The Soviet Union has serious doubts about Japan's desire to conclude a postwar peace treaty. So said a recent official Soviet statement presented to the Japanese ambassador in Moscow and later published by the Tass news agency. The stumbling block, as always, is Japan's insistence on the return of northern islands seized by Russian troops at the end of World War II.
The Japanese claim has been repeated at intervals over the past 30-odd years, but Prime Minister Zenko Suzuki seems to be showing more zeal over the issue than recent premiers.
Last September, Foreign Minister Masayoshi Ito laid the territorial problem before the United Nations General Assembly for the first time in eight years. And the Japanese government declared Feb. 7 "Northern Territories Day."
The argument is about the islands of Kunashiri, Etorofu, Shikotan, and Habomai, stretching from Japan's northernmost main island of Hokkaido to the Soviet territory of Sakhalin.
Japan bases its claim on a Feb. 7, 1885, Russo-Japanese treaty of commerce and navigation which set the border between the two countries at the strait north of Etorofu and recognized Japanese sovereignty over the four islands south of the line.
For many years now the Soviet position has been: "There is no territorial issue to be settled."
Japan's renewed claim on "Northern Territories Day" provoked a strong Kremlin outburst against Tokyo's "unrealistic and illegal demands."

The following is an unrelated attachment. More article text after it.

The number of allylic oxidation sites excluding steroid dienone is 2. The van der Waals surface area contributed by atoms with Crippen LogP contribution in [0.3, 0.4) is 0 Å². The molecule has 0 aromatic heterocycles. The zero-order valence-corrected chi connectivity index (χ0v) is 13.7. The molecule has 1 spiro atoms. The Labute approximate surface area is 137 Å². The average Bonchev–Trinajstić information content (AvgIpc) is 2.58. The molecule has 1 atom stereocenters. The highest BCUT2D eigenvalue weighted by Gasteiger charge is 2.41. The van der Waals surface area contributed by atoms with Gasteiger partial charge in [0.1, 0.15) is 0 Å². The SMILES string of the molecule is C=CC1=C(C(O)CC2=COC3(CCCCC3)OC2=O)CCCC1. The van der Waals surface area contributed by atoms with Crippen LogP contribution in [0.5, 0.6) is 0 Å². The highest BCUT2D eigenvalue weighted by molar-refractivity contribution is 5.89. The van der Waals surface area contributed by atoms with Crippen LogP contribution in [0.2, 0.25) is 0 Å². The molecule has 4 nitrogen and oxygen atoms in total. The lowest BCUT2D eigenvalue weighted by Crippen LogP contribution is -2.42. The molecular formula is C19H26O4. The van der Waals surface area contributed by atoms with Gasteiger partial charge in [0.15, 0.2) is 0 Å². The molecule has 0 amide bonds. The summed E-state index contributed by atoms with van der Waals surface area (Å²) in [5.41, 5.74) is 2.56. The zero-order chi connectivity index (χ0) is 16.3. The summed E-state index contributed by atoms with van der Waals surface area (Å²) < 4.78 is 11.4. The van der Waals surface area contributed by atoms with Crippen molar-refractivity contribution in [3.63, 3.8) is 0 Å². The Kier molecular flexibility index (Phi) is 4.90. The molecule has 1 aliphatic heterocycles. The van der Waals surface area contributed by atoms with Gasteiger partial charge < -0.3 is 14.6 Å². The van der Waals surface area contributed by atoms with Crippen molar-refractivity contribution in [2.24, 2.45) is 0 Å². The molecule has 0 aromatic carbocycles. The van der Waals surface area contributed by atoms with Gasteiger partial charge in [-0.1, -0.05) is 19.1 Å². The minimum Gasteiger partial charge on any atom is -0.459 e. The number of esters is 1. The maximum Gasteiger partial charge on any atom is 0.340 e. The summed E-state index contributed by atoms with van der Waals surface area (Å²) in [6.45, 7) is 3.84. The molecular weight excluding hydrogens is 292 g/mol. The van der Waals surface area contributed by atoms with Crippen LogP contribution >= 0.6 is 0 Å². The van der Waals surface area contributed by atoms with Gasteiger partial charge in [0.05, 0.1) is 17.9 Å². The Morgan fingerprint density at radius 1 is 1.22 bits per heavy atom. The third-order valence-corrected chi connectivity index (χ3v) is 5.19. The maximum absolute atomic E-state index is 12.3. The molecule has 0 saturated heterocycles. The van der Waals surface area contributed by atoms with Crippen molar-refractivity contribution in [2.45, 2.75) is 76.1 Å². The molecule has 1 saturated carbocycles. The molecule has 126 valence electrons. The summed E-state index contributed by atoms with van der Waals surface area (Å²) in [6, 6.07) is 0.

Deput Foreign Minister Nikolai Firyubin called in Japan's ambassador in Moscow, Tokichiro Uomotu, to deliver a strongly worded letter that blamed the Japanese side for the absence of a World War II peace treaty.
The latest Soviet protest, as published by the Tass news agency, commented that "A legitimate question arises whether the Japanese side really wants a firm treaty base to be placed under our relations."
Repeating the Soviet proposal for a "good neighbors" treaty, Tass said: "It is this path . . . which can result in the establishment of a necessary treaty foundation in our relations."
Japanese officials echo some of the Soviet sentiments, saying that it is obviously Moscow which has no desire to put bilateral relations on a stronger foundation.
Japan certainly wants to conclude such a treaty but only after the territorial problem -- the last outstanding issue left over from the war -- is settled.
Tokyo has consistently rejected a Soviet counterproposal that, instead, the two countries merely sign a treaty of good neighborliness and cooperation.
Realistically, Japanese privately admit that there is little if any hope of getting the islands back.
But the issue remains one of more than symbolic importance in view of mounting evidence that the Soviets are fortifying the islands, building deepwater port facilities, air fields and military bases. Soviet warships and nuclear missile submarines now prowl along Japan's long coastline. Observers feel this is one of several factors prompting Suzuki to push the issue.
Another important consideration is that the issue gives Japan an opportunity to demonstrate its determination to show consistency in diplomacy and shake a long- standing reputation for opportunistic policy switches.
And the territorial issue is one of the few bargaining chips that Japan uniquely has with the Russians, and wielding it strongly establishes this country's image as an independent diplomatic enti ty in, say, Washington and Peking.